Anything is Possible!

With Love, Hope, and Perseverance


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SoCS: Making a Difference Being Different

Here’s our prompt: Your Friday prompt for Stream of Consciousness Saturday is “difference.” Whatever the word “difference” conjures first in your mind, write about it. Enjoy!

Even though we’re not supposed to plan, I was tossing some ideas around after reading the prompt. I have a category called, “Making a Difference.” I don’t remember where I was going with that, but when I started to type a working title for this prompt, I thought about Temple Grandin and the article I read from my Good Morning America news email.

Temple Grandin has a PhD, so I should’ve typed Dr. in front of her name. She also has autism and has made a huge difference in our awareness and understanding of autism as well as in the lives of animals on farms. I hope you’ll read more about her fascinating life. Maybe I’ll post a video later.

In reading about Temple Grandin and autism, I wondered if the spectrum is much broader than we realize. Maybe it starts with social anxiety and awkwardness or slowness on one end, in which case I have traits. In school, I was almost always the last one done on tests. I’ve always been a slow reader. And an introvert who can force myself to be social, but then I need time alone. I have learned to think carefully before I speak and have a lot of pauses. Otherwise, I might say something inappropriate. which sometimes I do. But I also process slowly. When someone is talking fast and presenting a lot of information, I get lost. I don’t like frenetic music or any store with bright fluorescent lights and lots of stimuli. It’s only been in the past ten years or so that I’ve learned to honor these preferences in myself.

It’s okay to be different and honor our differences. We can help each other that way with everyone using their particular strengths. I have patience. I can paint and draw. My imagination is beyond imagination which can sometimes be a good thing, but I have to be careful not to imagine the worst. Or if I catch myself imagining the worst, I can stop. STOP! and imagine the best, or something different. Thoughts can make a difference.

Making a difference doesn’t have to be grand. We don’t have to save the world like I imagined when I was 11 and escaped into fantasy. We can make small differences with a smile or a kind word. We can make a difference in our own lives or the life of one person or animal.

When I looked up Temple Grandin on YouTube, this is the first video I saw, “The World Needs All Kinds of Minds,” so this is what I’m going with.

So then I went and looked at clips of the movie about Temple Grandin’s life which I have not seen. I was moved by this clip where she says, “I hate parties!” and she wants to be with cattle, and her mother takes time to tell, and show, Temple how much she loves her… I really want to see this movie! But for now, I’ll watch a couple more clips.

For more streams of consciousness and the rules, visit our host, Linda Hill at:

The Friday Reminder and Prompt for #SoCS April 10, 2021 | (lindaghill.com)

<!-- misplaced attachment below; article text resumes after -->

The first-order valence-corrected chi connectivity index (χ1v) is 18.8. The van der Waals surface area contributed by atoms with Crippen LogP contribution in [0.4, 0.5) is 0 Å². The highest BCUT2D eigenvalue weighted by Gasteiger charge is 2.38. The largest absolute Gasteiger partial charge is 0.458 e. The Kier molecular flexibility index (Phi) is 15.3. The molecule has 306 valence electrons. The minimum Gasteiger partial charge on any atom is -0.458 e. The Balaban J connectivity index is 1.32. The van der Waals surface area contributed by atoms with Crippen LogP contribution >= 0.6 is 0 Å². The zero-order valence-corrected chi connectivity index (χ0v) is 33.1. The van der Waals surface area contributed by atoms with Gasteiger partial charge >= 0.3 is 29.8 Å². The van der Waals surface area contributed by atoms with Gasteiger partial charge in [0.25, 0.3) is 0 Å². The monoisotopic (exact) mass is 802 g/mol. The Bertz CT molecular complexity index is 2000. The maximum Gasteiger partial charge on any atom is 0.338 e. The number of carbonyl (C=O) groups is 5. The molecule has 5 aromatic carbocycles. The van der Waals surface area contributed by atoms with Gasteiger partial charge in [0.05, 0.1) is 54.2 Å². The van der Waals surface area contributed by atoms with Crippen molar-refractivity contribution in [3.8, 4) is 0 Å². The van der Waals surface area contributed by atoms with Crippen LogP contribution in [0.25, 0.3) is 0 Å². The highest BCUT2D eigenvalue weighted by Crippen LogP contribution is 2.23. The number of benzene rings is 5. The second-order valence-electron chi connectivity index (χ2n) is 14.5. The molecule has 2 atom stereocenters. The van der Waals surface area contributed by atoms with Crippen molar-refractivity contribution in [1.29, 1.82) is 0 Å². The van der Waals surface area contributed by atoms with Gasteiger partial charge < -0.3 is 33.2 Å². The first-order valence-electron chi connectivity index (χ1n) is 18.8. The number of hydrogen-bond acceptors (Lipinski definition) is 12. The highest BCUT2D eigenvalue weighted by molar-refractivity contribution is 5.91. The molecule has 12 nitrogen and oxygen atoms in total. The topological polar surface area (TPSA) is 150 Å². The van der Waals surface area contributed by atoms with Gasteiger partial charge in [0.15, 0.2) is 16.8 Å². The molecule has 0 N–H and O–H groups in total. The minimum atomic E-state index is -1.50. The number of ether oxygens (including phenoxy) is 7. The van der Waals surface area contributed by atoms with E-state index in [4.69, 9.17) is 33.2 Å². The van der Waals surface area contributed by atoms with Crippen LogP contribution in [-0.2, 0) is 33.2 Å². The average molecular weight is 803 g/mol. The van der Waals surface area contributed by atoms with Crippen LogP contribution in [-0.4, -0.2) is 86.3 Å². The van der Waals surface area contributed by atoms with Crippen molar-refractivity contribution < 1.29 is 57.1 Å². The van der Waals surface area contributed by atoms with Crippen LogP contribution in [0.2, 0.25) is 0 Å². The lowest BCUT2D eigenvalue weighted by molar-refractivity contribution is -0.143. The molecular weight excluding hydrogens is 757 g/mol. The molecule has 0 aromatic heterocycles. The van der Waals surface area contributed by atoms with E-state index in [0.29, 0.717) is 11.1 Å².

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Making a Difference In spite of the system

starfish-2

I’m not really surprised that the new Health Care plan website is not user friendly.  I’ve spent many years working in a health care field at the mercy of a growing bureaucracy. It doesn’t matter what political party is in charge. Those at the top with big ideas don’t have much understanding of how things work on the front lines. Trying to help people in spite of the “red tape” is often challenging.

Some of my substance abuse clients were not showing up for their appointments one rainy afternoon, so I got to wade through the abundant “paperwork” that only moves toward getting caught up when I have no shows. When the front desk person told me someone was there to see me without an appointment, I didn’t ask who it was. I was willing to talk to anybody.

It turned out to be a former client who I had not seen in years. He said he just came by to tell me he was moving to a different state. He told me he wanted me to know that I had helped him, that I had given him hope and had helped him see things as not quite as depressing as he thought they were. He was not a “success story” by the usual standards, but the fact that he was still walking around on this earth (and  even able to give thanks) was a miracle.  Since this person was not currently enrolled in the program, he could not be counted under my productivity for direct services for that day. But he still counted. I had made a difference in his life.

My vistor reminded me of the starfish story of the boy/girl or whoever throwing starfish back into the ocean. A passerby pointed out that there were hundreds of starfish stranded on the shore and that no one could possibly hope to make a difference. The hopeful soul tossed another starfish gently back into the ocean and said, “I made a difference for that one.”

There are so many ways we can make a difference. Big ways and little ways. We plant seeds with the hope that they will grow. And some do. Sometimes slowly and sometimes without our knowledge. Sometimes it seems like people aren’t listening to us, like we’re not getting through. If you parented or worked with teenagers, you know what I’m talking about. But we can continue to be an example of hope. Don’t stop believing. Keep giving those encouraging words, even when it seems like they aren’t being heard. Keep planting seeds of hope. And thank people who have made a difference in your life. Your gratitude will make a difference.